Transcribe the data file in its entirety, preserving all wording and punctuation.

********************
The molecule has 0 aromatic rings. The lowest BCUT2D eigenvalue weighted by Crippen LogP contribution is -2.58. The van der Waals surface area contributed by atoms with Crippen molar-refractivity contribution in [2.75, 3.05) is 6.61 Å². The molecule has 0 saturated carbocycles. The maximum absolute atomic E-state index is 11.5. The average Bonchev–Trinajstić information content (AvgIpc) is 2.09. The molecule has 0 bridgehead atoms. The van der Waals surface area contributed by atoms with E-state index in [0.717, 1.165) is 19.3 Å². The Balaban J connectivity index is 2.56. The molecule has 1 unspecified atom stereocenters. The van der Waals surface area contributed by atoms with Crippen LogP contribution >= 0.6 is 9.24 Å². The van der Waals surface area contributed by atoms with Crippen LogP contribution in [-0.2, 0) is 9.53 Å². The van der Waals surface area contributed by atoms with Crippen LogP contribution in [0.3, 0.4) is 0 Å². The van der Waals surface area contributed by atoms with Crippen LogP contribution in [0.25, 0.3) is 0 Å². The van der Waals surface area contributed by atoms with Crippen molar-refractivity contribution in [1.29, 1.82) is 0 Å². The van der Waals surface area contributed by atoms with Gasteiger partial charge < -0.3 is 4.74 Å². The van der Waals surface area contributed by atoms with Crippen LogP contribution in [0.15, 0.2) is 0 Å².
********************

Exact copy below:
The molecule has 0 aromatic rings. The lowest BCUT2D eigenvalue weighted by Crippen LogP contribution is -2.58. The van der Waals surface area contributed by atoms with Crippen molar-refractivity contribution in [2.75, 3.05) is 6.61 Å². The molecule has 0 saturated carbocycles. The maximum absolute atomic E-state index is 11.5. The average Bonchev–Trinajstić information content (AvgIpc) is 2.09. The molecule has 0 bridgehead atoms. The van der Waals surface area contributed by atoms with E-state index in [0.717, 1.165) is 19.3 Å². The Balaban J connectivity index is 2.56. The molecule has 1 unspecified atom stereocenters. The van der Waals surface area contributed by atoms with Crippen LogP contribution >= 0.6 is 9.24 Å². The van der Waals surface area contributed by atoms with Crippen LogP contribution in [-0.2, 0) is 9.53 Å². The van der Waals surface area contributed by atoms with Crippen LogP contribution in [0.3, 0.4) is 0 Å². The van der Waals surface area contributed by atoms with Crippen LogP contribution in [0.25, 0.3) is 0 Å². The van der Waals surface area contributed by atoms with Crippen molar-refractivity contribution in [1.29, 1.82) is 0 Å². The van der Waals surface area contributed by atoms with Gasteiger partial charge < -0.3 is 4.74 Å². The van der Waals surface area contributed by atoms with Crippen LogP contribution in [0.15, 0.2) is 0 Å².